Optical coherence tomography (OCT) has transformed the clinical management of a myriad of ophthalmic conditions. Applying OCT to ophthalmic surgery may have implications for surgical decision making and patient outcomes.
To assess the feasibility and effect on surgical decision making of a microscope-integrated intraoperative OCT (iOCT) system.
Design, Setting, and Participants
Report highlighting the 1-year results (March 2014–February 2015) of the RESCAN 700 portion of the DISCOVER (Determination of Feasibility of Intraoperative Spectral Domain Microscope Combined/Integrated OCT Visualization During En Face Retinal and Ophthalmic Surgery) study, a single-site, multisurgeon, prospective consecutive case series regarding this investigational device. Participants included patients undergoing ophthalmic surgery. Data on clinical characteristics were collected, and iOCT was performed during surgical milestones, as directed by the operating surgeon. A surgeon questionnaire was issued to each surgeon and was completed after each case to evaluate the role of iOCT during surgery and its particular role in select surgical procedures.
Main Outcomes and Measures
Percentage of cases with successful acquisition of iOCT (ie, feasibility). Percentage of cases in which iOCT altered surgical decision making (ie, utility).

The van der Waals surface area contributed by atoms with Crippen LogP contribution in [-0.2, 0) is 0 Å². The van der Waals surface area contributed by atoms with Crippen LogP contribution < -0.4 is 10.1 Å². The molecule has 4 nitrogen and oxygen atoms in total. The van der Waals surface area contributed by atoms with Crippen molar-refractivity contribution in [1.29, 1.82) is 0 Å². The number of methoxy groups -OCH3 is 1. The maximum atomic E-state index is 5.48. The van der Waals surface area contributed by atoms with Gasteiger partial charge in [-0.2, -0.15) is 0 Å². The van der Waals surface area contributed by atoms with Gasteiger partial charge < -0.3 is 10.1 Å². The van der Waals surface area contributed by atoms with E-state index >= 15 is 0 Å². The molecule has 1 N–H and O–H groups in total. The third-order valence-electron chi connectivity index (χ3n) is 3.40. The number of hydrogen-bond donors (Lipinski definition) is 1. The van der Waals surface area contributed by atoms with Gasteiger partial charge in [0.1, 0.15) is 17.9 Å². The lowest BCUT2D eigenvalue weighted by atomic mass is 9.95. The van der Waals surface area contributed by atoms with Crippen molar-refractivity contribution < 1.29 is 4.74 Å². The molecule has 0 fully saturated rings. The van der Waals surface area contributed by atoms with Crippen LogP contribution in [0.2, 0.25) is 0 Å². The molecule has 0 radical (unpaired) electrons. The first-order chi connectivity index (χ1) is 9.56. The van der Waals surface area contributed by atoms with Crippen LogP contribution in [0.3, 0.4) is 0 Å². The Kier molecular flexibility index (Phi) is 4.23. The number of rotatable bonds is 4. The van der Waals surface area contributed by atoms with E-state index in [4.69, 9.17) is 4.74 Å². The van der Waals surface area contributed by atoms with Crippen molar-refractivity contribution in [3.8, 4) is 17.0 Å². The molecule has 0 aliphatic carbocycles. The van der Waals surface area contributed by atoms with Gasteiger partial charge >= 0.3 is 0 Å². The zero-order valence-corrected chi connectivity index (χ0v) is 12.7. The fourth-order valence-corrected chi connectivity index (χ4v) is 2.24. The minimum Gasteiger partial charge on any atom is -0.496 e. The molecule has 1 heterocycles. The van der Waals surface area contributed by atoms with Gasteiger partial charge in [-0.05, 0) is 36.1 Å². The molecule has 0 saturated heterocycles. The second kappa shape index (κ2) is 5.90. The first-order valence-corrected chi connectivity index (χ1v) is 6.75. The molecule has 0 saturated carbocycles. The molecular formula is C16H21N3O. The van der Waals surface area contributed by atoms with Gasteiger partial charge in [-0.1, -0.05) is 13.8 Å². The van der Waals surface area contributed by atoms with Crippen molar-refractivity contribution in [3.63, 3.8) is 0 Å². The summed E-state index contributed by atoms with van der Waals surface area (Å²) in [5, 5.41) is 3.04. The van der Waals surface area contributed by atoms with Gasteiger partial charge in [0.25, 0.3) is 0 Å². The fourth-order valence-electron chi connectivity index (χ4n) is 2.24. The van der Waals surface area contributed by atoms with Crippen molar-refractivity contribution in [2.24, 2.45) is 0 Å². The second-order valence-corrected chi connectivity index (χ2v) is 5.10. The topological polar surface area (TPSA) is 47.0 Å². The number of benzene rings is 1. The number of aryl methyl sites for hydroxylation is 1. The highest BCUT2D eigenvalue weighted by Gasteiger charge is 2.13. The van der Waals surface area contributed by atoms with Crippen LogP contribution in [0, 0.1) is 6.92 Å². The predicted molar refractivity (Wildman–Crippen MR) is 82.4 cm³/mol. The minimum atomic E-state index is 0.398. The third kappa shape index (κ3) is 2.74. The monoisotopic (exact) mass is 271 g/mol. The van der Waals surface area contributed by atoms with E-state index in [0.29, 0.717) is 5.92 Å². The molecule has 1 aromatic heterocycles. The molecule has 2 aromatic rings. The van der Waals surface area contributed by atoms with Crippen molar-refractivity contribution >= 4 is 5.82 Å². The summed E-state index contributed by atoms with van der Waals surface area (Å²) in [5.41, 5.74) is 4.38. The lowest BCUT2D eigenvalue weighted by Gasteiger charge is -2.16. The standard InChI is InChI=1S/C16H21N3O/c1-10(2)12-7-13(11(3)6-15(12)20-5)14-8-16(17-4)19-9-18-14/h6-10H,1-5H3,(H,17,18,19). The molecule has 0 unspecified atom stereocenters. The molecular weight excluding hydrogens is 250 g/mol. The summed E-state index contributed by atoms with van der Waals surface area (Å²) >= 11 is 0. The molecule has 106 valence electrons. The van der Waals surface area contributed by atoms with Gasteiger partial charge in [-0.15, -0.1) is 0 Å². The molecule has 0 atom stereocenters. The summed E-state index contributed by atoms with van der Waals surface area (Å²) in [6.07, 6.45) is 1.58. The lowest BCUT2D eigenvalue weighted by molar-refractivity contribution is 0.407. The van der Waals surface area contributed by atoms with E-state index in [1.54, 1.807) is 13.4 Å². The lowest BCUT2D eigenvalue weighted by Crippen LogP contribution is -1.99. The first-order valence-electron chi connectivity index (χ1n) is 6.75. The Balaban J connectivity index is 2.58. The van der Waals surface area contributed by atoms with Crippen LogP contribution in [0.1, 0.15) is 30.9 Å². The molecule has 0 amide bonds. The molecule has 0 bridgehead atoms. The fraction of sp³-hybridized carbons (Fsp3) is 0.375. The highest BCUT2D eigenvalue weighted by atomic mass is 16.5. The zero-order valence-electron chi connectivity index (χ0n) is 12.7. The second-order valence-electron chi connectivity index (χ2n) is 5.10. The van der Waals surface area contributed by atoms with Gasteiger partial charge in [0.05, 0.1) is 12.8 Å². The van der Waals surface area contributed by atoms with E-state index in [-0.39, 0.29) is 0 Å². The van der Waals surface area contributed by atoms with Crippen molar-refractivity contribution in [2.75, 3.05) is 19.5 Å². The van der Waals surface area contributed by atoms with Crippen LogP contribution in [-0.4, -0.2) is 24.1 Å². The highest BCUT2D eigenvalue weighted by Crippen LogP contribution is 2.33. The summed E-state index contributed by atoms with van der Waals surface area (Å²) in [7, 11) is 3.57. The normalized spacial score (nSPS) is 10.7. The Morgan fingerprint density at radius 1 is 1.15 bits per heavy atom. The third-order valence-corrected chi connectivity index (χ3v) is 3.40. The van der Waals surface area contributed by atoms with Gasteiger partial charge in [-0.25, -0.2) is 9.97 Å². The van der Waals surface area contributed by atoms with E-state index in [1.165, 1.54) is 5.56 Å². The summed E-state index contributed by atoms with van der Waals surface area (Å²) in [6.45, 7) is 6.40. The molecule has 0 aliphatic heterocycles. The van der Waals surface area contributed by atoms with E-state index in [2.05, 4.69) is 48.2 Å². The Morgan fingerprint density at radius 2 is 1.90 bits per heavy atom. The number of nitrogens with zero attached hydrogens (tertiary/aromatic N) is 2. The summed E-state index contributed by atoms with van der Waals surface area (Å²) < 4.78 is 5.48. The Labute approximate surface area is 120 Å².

During year 1 of the DISCOVER study, a total of 227 eyes (91 anterior segment cases and 136 posterior segment cases) underwent imaging with the RESCAN 700 system. Successful imaging (eg, the ability to acquire an OCT image of the tissue of interest) was obtained for 224 of 227 eyes (99% [95% CI, 98%-100%]). During lamellar keratoplasty, the iOCT data provided information that altered the surgeon’s decision making in 38% of the cases (eg, complete graft apposition when the surgeon believed there was interface fluid). In membrane peeling procedures, iOCT information was discordant with the surgeon’s impression of membrane peel completeness in 19% of cases (eg, lack of residual membrane or presence of occult membrane), thus affecting additional surgical maneuvers.
Conclusions and Relevance
The DISCOVER study demonstrates the feasibility of real-time iOCT with a microscope-integrated iOCT system for ophthalmic surgery. The information gained from iOCT appears to allow surgeons to assess subtle details in a unique perspective from standard en face visualization, which can affect surgical decision making some of the time, although the effect of these changes in decision making on outcomes remains unknown. A prospective randomized masked trial is needed to confirm these results.